Any chance of having him to stay at yours at the weekends before he moves to Brighton? Get him in a Saturday morning football club or something so he could make some new friends.

fluffles Thu 29-Oct-09 22:55:58

think of it this way - if you were his parents and you chose to move from oxford to brighton because you thought it was best for the family as a whole he'd just have to get over it wouldn't he?

cory Fri 30-Oct-09 08:32:07

fuffles makes a good point

in effect, you are his parents, insofar as you are the closest to viable longterm parents he's got

I think it will help if you make it clear that you understand how difficult this is for him and show him that you want to help him to overcome it

but at the same time, at 12 he is still a child, he needs adults to make decisions for him

Clovissa Fri 30-Oct-09 08:37:44

Thanks Fluffles, that's very true.

Uriel, good idea about a club. I wish he could come up on the coach on his own but I think he has to be 13. Perhaps we could do a local summer club next year before he starts school, so he knows some people.

We feel bad that he has to change schools one year in to a new school, but last year we were in no position to take him.

Actually he cheered up massively yesterday and we had a lovely evening of board games and playing with the baby. I think presenting it as a fair accompli although tough at first kind of takes the anguish out of the situation.

Thanks very much for your replies. I'm a bit daunted at going from 0 to 2 children in the space of a year..

throckenholt Fri 30-Oct-09 08:41:00

It is for the adults to make that choice. As you say gran can't manage any more - you are there and are willing - which is much better than most kids get in this sort of situation sadly.

Any change is unsettling for a child - but he will get used to it. Any chance of moving him sooner rather than later ? Why wait until the next school year ?

By the way - treat him like a grown up - talk to him about how gran is exhausted and now she is getting older she can't keep up with a young lively boy. She has looked after him since he was a baby - now it is time for her to have a rest. And time for him to move on to the next stage of his life.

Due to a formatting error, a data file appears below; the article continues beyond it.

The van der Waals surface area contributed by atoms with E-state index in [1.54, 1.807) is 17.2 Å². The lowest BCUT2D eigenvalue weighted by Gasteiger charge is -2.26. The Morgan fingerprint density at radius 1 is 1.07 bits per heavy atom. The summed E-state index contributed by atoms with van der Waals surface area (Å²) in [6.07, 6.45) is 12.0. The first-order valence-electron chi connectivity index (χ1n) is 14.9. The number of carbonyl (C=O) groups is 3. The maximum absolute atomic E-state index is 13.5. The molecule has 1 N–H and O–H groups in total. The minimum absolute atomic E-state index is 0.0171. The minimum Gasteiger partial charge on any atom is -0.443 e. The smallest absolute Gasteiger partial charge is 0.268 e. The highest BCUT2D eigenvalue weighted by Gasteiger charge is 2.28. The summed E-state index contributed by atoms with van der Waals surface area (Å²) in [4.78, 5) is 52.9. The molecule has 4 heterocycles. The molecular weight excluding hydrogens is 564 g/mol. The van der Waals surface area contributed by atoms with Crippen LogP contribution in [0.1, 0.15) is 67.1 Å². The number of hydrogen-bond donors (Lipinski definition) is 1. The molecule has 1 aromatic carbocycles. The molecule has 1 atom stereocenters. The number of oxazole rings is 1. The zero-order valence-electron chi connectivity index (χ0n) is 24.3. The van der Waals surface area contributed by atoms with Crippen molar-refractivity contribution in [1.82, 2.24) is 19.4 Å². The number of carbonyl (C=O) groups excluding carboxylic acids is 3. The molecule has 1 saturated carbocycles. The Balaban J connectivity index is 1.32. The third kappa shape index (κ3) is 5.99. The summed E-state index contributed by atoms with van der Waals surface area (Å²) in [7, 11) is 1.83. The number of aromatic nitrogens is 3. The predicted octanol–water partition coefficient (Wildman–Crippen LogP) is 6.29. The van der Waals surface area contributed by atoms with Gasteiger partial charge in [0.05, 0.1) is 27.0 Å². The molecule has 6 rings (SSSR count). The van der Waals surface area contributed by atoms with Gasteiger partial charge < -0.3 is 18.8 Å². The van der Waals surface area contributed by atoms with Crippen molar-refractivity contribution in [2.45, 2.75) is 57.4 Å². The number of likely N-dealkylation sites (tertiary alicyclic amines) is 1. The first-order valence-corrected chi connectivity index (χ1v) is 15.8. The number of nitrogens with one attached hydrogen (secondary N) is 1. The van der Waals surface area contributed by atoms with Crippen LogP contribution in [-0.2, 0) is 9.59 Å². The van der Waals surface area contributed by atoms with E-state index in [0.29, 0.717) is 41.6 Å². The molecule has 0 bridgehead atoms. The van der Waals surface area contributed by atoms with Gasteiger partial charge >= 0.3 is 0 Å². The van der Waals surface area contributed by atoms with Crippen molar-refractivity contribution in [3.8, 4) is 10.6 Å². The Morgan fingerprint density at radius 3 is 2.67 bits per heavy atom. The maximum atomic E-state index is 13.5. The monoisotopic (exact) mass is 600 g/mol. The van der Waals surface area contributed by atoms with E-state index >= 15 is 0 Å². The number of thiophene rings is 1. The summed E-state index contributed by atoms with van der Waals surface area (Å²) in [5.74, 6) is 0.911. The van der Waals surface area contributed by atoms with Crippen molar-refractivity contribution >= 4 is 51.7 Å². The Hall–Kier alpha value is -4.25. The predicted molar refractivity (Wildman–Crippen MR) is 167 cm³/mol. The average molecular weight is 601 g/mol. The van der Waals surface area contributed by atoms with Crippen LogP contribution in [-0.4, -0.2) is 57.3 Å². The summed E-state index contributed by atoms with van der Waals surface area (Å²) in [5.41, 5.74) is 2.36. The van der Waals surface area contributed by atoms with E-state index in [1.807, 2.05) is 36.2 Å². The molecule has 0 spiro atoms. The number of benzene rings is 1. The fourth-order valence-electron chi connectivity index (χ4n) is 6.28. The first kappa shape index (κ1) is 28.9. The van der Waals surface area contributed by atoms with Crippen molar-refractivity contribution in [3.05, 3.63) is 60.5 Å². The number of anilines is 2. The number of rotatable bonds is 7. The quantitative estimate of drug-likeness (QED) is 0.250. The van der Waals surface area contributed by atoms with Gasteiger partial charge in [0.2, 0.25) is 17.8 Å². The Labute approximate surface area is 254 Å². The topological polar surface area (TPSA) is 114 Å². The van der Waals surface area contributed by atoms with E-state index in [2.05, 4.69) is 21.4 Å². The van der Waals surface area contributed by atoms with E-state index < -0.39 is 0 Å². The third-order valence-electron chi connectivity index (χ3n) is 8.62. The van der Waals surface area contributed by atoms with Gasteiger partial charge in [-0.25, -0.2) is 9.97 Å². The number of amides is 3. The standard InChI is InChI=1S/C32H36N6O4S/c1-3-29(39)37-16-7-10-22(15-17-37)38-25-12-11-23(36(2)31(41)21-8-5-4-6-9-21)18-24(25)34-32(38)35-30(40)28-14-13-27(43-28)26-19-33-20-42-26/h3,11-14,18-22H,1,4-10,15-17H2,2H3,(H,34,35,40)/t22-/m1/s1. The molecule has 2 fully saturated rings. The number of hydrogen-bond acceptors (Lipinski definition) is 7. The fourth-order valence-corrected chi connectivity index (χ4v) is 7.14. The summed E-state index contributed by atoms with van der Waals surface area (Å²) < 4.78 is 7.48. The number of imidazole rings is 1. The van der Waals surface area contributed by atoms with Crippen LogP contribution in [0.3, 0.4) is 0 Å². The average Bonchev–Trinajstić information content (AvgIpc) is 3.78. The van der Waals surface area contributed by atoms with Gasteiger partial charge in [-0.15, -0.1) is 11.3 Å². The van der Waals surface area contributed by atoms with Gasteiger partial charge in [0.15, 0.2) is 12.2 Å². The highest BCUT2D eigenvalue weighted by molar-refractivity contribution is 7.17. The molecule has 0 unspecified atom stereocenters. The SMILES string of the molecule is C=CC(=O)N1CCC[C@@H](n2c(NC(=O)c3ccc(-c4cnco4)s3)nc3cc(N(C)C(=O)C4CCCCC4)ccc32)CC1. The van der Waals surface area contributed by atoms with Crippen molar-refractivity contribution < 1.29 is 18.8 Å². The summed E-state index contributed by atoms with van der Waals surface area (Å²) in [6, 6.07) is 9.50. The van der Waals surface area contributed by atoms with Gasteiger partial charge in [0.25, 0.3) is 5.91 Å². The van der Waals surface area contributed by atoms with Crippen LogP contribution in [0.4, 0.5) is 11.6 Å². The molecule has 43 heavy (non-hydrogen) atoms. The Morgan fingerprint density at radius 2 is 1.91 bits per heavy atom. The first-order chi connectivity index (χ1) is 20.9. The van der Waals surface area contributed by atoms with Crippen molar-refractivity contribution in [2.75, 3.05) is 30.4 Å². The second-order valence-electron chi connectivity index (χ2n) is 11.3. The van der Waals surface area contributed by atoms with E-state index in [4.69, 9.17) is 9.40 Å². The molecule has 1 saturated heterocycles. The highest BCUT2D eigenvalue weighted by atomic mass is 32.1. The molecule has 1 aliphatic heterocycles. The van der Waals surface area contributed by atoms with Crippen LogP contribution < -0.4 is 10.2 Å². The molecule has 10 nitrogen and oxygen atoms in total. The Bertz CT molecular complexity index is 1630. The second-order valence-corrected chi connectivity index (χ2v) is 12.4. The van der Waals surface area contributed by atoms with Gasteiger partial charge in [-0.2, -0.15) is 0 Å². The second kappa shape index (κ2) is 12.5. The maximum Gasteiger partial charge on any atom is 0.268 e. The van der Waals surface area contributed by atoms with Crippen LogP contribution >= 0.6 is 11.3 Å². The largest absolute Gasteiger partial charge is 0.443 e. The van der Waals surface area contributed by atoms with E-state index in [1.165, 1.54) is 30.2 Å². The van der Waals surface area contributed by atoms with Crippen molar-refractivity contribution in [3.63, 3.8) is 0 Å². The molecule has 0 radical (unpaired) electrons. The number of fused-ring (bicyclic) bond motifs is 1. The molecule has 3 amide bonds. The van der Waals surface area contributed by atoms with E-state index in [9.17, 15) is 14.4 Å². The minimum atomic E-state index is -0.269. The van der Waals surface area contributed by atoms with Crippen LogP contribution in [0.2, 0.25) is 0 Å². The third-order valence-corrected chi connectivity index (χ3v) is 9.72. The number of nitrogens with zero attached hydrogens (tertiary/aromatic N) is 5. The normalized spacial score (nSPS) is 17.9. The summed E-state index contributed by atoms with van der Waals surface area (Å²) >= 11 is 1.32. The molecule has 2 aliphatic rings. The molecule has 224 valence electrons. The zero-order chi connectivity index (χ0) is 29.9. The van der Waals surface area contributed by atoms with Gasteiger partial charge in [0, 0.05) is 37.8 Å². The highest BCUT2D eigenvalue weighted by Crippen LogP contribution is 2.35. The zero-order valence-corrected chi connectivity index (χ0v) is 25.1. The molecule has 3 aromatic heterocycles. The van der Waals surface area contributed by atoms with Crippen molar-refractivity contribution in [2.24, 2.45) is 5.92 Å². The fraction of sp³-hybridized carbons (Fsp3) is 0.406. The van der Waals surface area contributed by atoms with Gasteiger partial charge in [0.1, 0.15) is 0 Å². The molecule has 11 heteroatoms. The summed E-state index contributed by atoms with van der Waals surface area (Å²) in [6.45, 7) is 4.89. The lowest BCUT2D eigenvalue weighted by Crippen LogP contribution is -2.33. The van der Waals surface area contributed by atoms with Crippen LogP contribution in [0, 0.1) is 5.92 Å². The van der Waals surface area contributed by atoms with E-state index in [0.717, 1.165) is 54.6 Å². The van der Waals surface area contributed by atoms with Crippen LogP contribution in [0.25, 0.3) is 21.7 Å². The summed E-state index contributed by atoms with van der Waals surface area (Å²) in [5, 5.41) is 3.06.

And lots of bike rides with DP - make sure there is lots of low key fun - not lots of special treats.

kreecherlivesupstairs Fri 30-Oct-09 08:52:19

That is good advice from throckenholt. I don't know how difficult it would be to move him now, it is just prolonging his 'agony' the waiting for next year.
He seems a sensible chap and you would do him a massive favour talking to him like a grown up.
You are good people.

Clovissa Fri 30-Oct-09 08:54:06

Throckenholt, I like the 'next stage of your life' thing - should inspire him.

I also agree we should treat him like an adult when we talk about this. I want him to see we've intervened in the situation, as I'd hate him to think this has come from granny, who would look after him forever, of course.

He's very switched on, so I imagine he's grasped the fact that with us there will be bedtimes, homework and no misbehaving at school and realises it won't be the easy ride he has now.

Clovissa Fri 30-Oct-09 08:58:44

Would it be possible to get him into a state school now?

Would his whole life story/losing both parents/granny can't cope make it easier for us to get him into the school of our choice?

I'm just getting to grips with the school application forms. Perhaps I'll put a post on the education board.

Thanks again,

throckenholt Fri 30-Oct-09 12:58:31

yes - you can change schools at any stage - not just at year ends. Have a look round the schools in your area, talk to the heads to find out if they have any space. Arrange a time for him to visit it - let him be proactive in deciding which school he likes best. And then take it from there in deciding how soon he moves.

good luck.

throckenholt Fri 30-Oct-09 13:00:07

by the way - I think it would help to explain the background - he is likely to need help to deal with it as he goes through teenage years anyway - so if the school has the heads up to start it can only help.

And their reaction and how proactive they seem will be a good guide as to which school to go for.

Clovissa Fri 30-Oct-09 19:31:28

Thanks for all your advice. I've posted a lot about this situation and the circumstances of his parents' deaths - there are, as you say Throckenholt, a lot of issues bubbling under and puberty is likely to see them come out.

Happily his stay ended well - he does really like being with us and he as absolutely besotted with DS. I think the idea of being a big brother appeals to him a lot.

DP, Granny and I have agreed this is going to happen, so it's a case of doing things in the kindest, most positive way.